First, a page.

Tarnished in Tennessee

Fans may remember what you do in November … but they're hard to console when you flop in your bowl.

If the Tennessee Vols took nothing else from the 2006 football season they should've learned that the Big Orange Nation won't forgive a bad bowl performance, no matter how well they did during the regular season.

Coming off a 5-6 season in 2005, Tennessee exceeded expectations in 2006 by going 9-3 in the regular season. Fans were happy. Then the Vols fell flat in the Outback Bowl, losing 20-10 to a mediocre Penn State team. Fans were unhappy, and they remained that way throughout the offseason.

Clearly, an ugly bowl loss can tarnish an otherwise successful season.

"I think it affects you more in recruiting and having a good attitude going into spring practice," senior quarterback Erik Ainge said recently. "Any time you end the season on a loss, you've got eight months before you get to play again. That's tough."

Tennessee's offensive coordinator echoed those sentiments.

"You don't want to end like that," David Cutcliffe admitted. "That's the thing about ending the season ... that one lasts a long time."

The media was generally positive toward the Vols throughout the 2006 regular season. The putrid performance against Penn State brought out the poison pens, however.

"I read all those stories and heard all that stuff," Cutcliffe said of the post-Outback Bowl backlash. "Sometimes that's hurtful but you can't run from what happened. You have to live with it."

Head coach Phillip Fulmer concedes that every season finale leaves an impression that endures for a long time. When that impression is a bad one, it can make for an unpleasant offseason.

"When you finish up the season not as good as you'd like, that's one of those things that lingers with you," he said. "Considering the way we prepared for that (Penn State) game, I was disappointed that we didn't play better."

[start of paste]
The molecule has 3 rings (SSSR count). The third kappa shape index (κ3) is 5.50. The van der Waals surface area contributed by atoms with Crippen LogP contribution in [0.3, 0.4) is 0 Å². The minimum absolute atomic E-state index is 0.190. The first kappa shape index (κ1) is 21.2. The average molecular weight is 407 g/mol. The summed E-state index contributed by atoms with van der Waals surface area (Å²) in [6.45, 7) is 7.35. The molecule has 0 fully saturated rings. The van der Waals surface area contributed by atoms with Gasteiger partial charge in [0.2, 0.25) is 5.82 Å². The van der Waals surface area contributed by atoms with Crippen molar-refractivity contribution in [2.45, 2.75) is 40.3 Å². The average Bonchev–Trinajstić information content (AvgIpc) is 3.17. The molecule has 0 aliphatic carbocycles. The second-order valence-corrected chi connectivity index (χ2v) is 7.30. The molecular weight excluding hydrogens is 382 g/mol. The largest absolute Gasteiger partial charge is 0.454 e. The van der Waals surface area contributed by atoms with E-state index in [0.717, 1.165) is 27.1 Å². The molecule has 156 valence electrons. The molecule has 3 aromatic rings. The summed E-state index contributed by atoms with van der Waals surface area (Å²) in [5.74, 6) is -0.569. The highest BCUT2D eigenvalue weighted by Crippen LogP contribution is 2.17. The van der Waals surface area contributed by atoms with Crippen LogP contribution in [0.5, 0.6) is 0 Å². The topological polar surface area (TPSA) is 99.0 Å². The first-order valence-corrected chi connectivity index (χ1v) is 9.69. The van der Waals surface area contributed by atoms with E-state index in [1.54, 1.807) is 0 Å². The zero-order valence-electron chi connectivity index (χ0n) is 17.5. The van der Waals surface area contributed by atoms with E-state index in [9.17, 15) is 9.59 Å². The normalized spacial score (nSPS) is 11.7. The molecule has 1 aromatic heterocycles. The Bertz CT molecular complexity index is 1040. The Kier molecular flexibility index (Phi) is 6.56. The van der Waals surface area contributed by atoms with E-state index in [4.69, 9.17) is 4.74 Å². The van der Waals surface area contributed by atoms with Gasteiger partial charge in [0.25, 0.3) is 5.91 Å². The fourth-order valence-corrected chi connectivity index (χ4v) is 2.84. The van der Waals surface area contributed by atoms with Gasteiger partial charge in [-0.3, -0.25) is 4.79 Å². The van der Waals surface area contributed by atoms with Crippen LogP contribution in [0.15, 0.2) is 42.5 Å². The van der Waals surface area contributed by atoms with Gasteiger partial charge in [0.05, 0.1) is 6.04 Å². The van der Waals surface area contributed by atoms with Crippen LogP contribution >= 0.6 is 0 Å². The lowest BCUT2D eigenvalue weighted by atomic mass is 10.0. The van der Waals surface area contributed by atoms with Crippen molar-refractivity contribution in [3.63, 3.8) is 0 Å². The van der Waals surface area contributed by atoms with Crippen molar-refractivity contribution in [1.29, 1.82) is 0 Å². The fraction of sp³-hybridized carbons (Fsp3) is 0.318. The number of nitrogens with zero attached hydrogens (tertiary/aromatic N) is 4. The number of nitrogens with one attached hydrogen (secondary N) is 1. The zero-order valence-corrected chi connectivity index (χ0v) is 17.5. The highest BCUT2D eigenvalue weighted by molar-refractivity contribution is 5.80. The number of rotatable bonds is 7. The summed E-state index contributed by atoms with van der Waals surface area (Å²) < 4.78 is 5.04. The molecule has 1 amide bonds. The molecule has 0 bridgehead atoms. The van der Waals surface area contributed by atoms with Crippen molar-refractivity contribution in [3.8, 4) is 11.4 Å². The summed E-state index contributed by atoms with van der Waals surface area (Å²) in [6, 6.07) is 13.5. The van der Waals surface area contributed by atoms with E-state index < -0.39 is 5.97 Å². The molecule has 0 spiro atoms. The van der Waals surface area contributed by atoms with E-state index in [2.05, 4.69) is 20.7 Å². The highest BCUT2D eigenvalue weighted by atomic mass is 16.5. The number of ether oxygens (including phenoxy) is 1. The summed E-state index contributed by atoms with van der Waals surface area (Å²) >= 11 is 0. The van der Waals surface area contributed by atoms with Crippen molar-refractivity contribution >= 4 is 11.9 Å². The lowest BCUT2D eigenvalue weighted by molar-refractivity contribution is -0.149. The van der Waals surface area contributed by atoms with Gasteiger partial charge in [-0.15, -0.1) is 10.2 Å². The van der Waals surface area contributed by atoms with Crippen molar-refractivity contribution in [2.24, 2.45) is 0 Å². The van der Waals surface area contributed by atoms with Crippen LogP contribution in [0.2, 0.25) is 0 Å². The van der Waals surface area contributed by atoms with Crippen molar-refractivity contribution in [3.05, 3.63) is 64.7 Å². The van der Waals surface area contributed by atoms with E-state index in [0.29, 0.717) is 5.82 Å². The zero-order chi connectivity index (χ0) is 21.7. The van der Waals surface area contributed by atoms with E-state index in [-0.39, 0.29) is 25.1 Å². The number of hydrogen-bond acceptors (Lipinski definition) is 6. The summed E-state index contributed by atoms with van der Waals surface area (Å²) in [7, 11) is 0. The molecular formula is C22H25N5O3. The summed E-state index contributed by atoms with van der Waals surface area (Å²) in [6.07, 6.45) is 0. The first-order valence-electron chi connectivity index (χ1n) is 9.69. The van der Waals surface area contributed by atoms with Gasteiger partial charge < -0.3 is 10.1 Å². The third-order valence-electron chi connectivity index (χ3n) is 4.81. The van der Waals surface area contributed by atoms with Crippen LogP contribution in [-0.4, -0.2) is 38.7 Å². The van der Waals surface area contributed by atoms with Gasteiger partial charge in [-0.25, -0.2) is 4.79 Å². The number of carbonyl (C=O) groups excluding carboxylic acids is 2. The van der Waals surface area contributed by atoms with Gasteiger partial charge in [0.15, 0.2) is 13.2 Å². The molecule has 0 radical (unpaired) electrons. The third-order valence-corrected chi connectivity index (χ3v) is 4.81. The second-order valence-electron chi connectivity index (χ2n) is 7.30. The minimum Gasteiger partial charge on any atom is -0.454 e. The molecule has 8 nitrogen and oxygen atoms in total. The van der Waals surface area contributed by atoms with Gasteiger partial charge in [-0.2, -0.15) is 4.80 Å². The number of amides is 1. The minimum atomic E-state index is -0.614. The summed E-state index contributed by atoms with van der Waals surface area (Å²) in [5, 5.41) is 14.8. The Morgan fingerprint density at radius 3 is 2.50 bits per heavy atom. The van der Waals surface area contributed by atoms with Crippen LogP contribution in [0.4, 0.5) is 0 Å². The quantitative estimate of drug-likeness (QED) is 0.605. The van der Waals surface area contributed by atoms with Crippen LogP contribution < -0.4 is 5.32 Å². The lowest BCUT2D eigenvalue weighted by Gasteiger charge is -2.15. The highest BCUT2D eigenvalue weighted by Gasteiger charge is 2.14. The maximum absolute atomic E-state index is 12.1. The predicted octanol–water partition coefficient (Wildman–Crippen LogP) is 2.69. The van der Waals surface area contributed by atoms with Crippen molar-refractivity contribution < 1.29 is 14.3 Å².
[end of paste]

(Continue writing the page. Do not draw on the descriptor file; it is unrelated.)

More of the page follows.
After being criticized all off-season for their showing vs. the Nittany Lions, the Vols entered 2007 determined to get vindication. They lost two of their first three games, then rallied to win eight of the next nine and claim the SEC East title. Fulmer believes that was a case of turning a negative into a positive.

"You try to turn it and use it as a motivation, which I think our guys did," the head man said. "It was part of the equation that led us to the Eastern Division championship this year."

Even so, junior receiver Josh Briscoe believes fans overreacted a bit following the loss to Penn State. He thought improving from a five-win season in '05 to a nine-win season in '06 was a big deal and that the loss to the Nittany Lions did not detract from that accomplishment.

"The season before we went 5-6 and we underachieved, so going into last year people didn't think we'd win nine ball games," he said. "Getting the (bowl) win was something we thought we could've done as a team. But, as far as tarnishing the season, I don't think it did because we improved from 5-6 to 9-4."

If there is an up-side to last year's Outback Bowl fiasco, it is this: Realizing just how much criticism a poor bowl performance brings should motivate Tennessee's players to perform better when they face Wisconsin Jan. 1 on their return trip to Tampa.

"It motivates me," Cutcliffe said. "It (criticism) was unfairly given. We didn't play very well on offense but that team did some special things a year ago."

Maybe so, but the message is clear: That last impression lasts a long time.

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